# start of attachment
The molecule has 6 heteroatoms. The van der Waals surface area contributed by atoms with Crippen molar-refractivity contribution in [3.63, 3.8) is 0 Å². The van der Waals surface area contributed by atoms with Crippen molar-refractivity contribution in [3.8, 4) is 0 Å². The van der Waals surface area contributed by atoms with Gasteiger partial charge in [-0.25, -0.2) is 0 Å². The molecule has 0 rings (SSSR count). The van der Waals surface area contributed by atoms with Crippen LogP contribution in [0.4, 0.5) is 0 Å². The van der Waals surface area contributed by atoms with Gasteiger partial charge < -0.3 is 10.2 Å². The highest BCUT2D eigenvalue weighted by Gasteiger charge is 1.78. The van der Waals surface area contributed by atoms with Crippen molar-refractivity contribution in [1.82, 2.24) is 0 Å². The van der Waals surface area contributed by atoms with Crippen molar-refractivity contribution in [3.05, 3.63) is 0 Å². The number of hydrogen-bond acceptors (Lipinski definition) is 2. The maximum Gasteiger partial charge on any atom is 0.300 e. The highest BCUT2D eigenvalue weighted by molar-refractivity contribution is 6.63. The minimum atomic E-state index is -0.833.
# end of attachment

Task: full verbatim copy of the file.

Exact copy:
The molecule has 6 heteroatoms. The van der Waals surface area contributed by atoms with Crippen molar-refractivity contribution in [3.63, 3.8) is 0 Å². The van der Waals surface area contributed by atoms with Crippen molar-refractivity contribution in [3.8, 4) is 0 Å². The van der Waals surface area contributed by atoms with Gasteiger partial charge in [-0.25, -0.2) is 0 Å². The molecule has 0 rings (SSSR count). The van der Waals surface area contributed by atoms with Crippen LogP contribution in [0.4, 0.5) is 0 Å². The van der Waals surface area contributed by atoms with Gasteiger partial charge < -0.3 is 10.2 Å². The highest BCUT2D eigenvalue weighted by Gasteiger charge is 1.78. The van der Waals surface area contributed by atoms with Crippen molar-refractivity contribution in [1.82, 2.24) is 0 Å². The van der Waals surface area contributed by atoms with Crippen molar-refractivity contribution in [3.05, 3.63) is 0 Å². The number of hydrogen-bond acceptors (Lipinski definition) is 2. The maximum Gasteiger partial charge on any atom is 0.300 e. The highest BCUT2D eigenvalue weighted by molar-refractivity contribution is 6.63. The minimum atomic E-state index is -0.833.